- September 01, 2020
- Personal Financial Advice
I love this back-to-school time of year when the air feels a touch cooler and the nostalgic scents of sharpened pencils and brand-new books are in the air. Now that the kiddos are headed back to school—whether in a classroom or through a computer screen—it makes sense to start thinking ahead to college.
As I mentioned in a recent post, putting a little money aside now can make a big difference in growing your savings. If you have children, it’s a good idea to put some of that money toward their education. The cost of higher education has never been higher than it is today, and this year, Forbes reported that student loan debt in this country hit a whopping $1.56 trillion, an all-time high. The average student loan debt for the class of 2018 is $29,200.
As a Personal Financial Specialist, education savings planning is one area in which I assist clients. And the best and most important advice I can offer is to start as early as possible.
529 Plans: Facts and Misconceptions
About one-third of parents (29%) use 529 college savings plans to save for their kids’ college, according to Forbes. They get their name from Section 529 of the IRS tax code, which authorizes tax-free status for qualified tuition programs. These plans are what we call “tax-advantage” plans. So yes, there is a tax benefit involved, but a common misperception is that the advantage happens immediately. It doesn’t.
A 529 is similar to a Roth IRA in that you deposit funds that have been taxed—your net income—so that when you withdraw the money later, you owe no taxes on it. Any appreciation of that investment is also tax free. But while the Roth is a retirement account, the 529 plan is to be used only for educational purposes at accredited institutions. This can include tuition, fees, room and board, books and supplies, and even student loan repayment (some other fees, such as transportation and cell phone expenses, don’t qualify).
What if your child decides not to go to college? Unfortunately, that complicates matters. The unused money can be withdrawn with a 10% penalty (account appreciation only—the money you put in will be returned for free), and it will be subject to income tax. However, you can roll it over to another account with a different beneficiary—perhaps a younger sibling or parent who wants to attend college.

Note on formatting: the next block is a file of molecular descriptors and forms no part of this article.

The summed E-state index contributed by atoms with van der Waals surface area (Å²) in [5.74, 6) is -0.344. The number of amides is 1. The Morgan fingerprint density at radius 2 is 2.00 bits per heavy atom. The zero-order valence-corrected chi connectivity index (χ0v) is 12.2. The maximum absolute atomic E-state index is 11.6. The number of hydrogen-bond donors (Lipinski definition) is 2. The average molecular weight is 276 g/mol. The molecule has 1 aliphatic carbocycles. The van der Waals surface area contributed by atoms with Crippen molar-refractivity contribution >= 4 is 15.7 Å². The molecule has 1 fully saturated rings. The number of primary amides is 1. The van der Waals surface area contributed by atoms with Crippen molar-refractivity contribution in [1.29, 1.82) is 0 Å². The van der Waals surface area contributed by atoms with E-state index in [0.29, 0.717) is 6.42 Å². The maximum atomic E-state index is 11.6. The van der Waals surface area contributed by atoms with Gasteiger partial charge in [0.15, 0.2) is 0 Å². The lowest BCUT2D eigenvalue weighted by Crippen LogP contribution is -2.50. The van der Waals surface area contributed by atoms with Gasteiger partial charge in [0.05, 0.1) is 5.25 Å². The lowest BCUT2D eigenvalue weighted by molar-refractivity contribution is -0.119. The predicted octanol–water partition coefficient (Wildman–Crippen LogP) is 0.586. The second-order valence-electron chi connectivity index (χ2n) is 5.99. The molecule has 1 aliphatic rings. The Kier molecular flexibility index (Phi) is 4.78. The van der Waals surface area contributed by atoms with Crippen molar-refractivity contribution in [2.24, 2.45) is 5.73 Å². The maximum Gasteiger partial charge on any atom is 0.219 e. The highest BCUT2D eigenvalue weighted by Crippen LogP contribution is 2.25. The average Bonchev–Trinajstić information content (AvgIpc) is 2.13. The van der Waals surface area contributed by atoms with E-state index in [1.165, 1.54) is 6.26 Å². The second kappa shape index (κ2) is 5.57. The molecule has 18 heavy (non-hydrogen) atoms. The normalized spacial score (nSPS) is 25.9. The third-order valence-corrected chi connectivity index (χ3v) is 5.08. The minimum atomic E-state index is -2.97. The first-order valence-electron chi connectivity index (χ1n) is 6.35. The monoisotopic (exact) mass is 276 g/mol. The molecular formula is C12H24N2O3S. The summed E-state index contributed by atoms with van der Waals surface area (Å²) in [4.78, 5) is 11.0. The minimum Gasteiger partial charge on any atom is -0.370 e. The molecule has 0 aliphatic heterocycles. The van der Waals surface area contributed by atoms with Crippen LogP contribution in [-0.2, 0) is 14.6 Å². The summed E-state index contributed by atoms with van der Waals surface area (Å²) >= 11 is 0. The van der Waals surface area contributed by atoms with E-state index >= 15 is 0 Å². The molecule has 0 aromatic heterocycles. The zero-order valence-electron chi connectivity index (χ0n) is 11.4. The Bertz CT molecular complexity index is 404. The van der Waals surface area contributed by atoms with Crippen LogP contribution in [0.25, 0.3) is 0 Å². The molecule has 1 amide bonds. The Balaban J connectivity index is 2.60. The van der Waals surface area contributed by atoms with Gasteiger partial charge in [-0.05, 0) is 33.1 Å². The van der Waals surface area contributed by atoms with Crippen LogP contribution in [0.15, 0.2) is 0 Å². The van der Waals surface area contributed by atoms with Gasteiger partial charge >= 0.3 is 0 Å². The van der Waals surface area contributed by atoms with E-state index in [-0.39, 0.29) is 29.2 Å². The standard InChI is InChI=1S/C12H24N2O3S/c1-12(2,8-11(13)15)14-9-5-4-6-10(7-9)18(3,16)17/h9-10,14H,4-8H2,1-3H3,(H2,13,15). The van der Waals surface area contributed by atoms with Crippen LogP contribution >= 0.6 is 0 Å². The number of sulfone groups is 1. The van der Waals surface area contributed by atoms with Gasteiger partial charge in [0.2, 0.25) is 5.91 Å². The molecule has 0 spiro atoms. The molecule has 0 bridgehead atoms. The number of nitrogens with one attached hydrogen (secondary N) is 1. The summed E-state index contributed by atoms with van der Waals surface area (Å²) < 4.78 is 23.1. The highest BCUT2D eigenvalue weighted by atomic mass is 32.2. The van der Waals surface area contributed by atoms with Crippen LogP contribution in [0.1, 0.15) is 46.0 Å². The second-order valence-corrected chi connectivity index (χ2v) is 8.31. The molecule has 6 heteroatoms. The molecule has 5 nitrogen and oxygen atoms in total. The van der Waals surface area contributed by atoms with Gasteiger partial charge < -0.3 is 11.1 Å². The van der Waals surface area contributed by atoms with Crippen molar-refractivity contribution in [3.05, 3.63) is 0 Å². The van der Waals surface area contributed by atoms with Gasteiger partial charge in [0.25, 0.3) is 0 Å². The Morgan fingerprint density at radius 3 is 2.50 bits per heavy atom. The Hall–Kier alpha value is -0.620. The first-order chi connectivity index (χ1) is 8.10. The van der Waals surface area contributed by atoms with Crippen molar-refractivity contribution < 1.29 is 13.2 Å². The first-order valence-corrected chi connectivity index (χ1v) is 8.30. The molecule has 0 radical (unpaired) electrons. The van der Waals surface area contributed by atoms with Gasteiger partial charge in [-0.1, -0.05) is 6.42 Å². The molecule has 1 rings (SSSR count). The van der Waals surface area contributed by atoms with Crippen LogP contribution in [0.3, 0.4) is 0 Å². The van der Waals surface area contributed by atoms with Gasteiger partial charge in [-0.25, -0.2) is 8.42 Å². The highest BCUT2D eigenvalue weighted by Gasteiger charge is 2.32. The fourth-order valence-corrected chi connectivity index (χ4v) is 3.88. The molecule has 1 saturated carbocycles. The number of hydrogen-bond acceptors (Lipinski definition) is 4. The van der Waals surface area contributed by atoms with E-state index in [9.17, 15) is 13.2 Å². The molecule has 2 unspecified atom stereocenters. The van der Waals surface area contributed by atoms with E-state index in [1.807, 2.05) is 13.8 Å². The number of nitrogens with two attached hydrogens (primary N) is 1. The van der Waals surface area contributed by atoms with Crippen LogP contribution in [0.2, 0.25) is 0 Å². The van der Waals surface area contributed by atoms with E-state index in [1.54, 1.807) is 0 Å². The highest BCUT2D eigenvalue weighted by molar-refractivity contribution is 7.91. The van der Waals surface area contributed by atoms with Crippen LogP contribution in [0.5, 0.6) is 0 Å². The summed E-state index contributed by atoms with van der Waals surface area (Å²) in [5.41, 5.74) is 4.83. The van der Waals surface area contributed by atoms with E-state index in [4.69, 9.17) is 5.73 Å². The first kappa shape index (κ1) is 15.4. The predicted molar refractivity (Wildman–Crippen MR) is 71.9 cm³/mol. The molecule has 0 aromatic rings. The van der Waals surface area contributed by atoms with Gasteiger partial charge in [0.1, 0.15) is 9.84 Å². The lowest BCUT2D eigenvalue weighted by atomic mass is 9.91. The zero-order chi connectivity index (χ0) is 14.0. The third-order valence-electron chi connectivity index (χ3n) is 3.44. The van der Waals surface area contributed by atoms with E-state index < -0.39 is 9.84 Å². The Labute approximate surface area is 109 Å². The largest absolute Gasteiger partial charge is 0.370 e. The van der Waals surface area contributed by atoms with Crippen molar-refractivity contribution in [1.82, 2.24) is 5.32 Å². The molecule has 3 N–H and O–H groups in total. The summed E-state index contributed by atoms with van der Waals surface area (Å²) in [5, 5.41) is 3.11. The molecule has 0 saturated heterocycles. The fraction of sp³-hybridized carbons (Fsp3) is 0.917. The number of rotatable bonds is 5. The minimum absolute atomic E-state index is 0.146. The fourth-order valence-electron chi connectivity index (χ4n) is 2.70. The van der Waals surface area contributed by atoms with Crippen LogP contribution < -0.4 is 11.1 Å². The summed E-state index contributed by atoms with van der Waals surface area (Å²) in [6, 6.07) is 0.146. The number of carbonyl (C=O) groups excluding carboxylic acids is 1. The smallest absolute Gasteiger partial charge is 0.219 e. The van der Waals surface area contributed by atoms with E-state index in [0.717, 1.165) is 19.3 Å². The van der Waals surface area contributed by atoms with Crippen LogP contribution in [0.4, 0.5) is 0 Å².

Changes implemented in 2018 mean that 529 money can now be used for K-12 education as well, such as at private schools. But just because you can doesn’t mean you should—I don’t recommend this. In my experience, the benefit of a 529 plan comes from watching an investment grow with interest. Allowing the fund to mature is the best way to maximize its benefits, so withdrawing it while your child is still young cuts short that maturation period, and it reduces the amount available for higher education, where expenses are vastly more substantial.
I’ve also seen from experience the benefits of having a 529 plan on a child’s interest in college. There’s something about knowing the money is there and that, because of it, college is a possibility—it encourages a student to consider it and eventually enroll. For this reason, I recommend starting one. It’s a great gift idea for grandparents or other relatives or friends. Families should talk about it, regularly add to it, and share the benefits with their children so they can develop an appreciation for this helpful savings plan.
Prepaid Tuition Plans
While a 529 plan is portable and can be used at any accredited college or university, a prepaid tuition plan is a state-specific tool designed to increase a state’s college-going rate, with the enticement of paying now to save money later.
At its most basic, the concept is simple: You pay today’s tuition rates now, and when your child reaches college-going age, he or she can attend college at no cost, regardless of how much tuition may have grown. That’s no small savings: In the last 10 years, the cost of college has increased by 25%. By locking in today’s rates, you save in the long run.
Currently, 18 states offer some form of prepaid tuition plan, though individual states differ. Typically you can pay either all at once, for two or four years, or through a payment plan. You lock in your tuition rate at the time of purchase, and no matter what tuition costs when your child finally attends college, it doesn’t matter. College is still entirely paid for.
What if your child wants to attend an out-of-state school? That’s okay, but the benefits are mitigated. You’ll get only the value of the investment put toward the tuition, and no more. In other words, if you paid $25,000 and your child decides to attend an Ivy League institution out of state, that $25,000 is his, but that may only cover his first year (if that). Nonetheless, having college already paid for is a huge enticement for a student to attend college, so it’s likely to be a powerful and well-used investment.
If back-to-school time has you thinking about education savings, schedule an appointment with us today. We can advise you what to do when you use multiple sources to pay for college: 529 plans, grants, and student loans—which can get tricky on tax returns—as well as help you assess whether such plan is advantageous to you.
In the meantime, I wish you a happy fall and a healthy, enjoyable back-to-school season!